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    Brits in Brussels chase Irish ancestry

    Over 350,000 UK citizens, both living in the UK and EU member states, have opted for dual nationality. Credit: Flickr/Christopher Elison

    More than 50 British people working for the European Commission in Brussels have gotten Irish passports for Brexit-related reasons.

    120 officials with British nationality have secured additional passports of an EU-member state since March 2017, when the official notice that the UK was leaving the EU was given, according to data released by the Commission.

    10% of the 569 Irish passport holders working for the Commission originally held a British passport, according to Irish broadcaster RTÉ. Anyone with an Irish parent, or grandparent born in Ireland is entitled to an Irish passport.

    In an official notice issued after the start of the UK’s withdrawal from the EU in 2017, said that the commission had taken note of the fact several of its staff from the UK had requested a change towards a different first nationality, but that they were exceptions and deserved specific handling.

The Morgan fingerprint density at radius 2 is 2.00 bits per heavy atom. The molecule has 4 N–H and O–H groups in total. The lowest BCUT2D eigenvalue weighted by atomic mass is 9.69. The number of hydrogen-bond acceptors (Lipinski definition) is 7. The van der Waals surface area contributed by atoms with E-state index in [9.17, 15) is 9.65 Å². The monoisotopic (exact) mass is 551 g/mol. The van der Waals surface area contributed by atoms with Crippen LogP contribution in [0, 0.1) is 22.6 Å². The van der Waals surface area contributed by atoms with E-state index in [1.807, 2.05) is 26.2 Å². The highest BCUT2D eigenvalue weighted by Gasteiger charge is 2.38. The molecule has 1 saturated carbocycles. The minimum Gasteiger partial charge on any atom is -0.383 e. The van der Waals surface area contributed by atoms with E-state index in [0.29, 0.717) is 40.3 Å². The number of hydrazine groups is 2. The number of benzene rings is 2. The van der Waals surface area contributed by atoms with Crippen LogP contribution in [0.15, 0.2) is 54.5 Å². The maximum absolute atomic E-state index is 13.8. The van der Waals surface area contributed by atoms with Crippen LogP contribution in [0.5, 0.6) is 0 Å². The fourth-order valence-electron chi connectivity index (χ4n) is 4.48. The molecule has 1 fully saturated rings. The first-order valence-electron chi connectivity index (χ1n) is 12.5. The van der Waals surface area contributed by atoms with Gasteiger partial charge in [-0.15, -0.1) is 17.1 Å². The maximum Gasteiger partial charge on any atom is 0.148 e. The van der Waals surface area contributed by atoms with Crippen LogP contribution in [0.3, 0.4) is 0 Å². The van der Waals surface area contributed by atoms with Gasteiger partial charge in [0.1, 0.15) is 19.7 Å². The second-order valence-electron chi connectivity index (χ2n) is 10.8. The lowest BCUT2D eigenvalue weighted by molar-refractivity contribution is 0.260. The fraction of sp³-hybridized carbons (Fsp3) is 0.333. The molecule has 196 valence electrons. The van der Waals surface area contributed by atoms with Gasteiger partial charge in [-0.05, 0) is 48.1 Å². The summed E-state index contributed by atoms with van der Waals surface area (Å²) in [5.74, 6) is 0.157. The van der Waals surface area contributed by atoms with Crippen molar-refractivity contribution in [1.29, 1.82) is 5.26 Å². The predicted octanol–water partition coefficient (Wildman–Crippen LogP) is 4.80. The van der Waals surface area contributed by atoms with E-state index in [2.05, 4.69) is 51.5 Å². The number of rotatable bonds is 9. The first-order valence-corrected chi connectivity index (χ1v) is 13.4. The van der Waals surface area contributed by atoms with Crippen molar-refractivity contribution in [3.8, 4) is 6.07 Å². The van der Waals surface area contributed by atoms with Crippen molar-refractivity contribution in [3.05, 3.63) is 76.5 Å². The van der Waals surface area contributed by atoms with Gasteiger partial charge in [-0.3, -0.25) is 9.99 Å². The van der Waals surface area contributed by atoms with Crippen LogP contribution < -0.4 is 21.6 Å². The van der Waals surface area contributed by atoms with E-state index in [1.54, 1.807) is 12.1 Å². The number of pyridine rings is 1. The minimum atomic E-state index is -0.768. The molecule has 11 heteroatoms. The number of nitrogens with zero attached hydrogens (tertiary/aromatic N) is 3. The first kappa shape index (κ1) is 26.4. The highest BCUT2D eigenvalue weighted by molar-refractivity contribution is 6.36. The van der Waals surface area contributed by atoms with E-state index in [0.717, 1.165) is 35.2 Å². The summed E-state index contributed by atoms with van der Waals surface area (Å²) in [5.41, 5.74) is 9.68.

“As a consequence, staff members from the United Kingdom who declare a change of nationality after 29 March 2017 shall still be considered to have kept the UK nationality as first nationality for the purpose of ensuring a balanced representation of staff within the commission, notably at middle-management and senior management level,” the notice said.

    In January, figures showed that 1,403 British nationals in Belgium had gotten Belgium passports, an increase from 506 in 2016, and 127 in 2015.

    Over 350,000 UK citizens, both living in the UK and EU member states, have opted for dual nationality as a post-Brexit insurance policy, according to The Guardian.

    Maïthé Chini
    The Brussels Times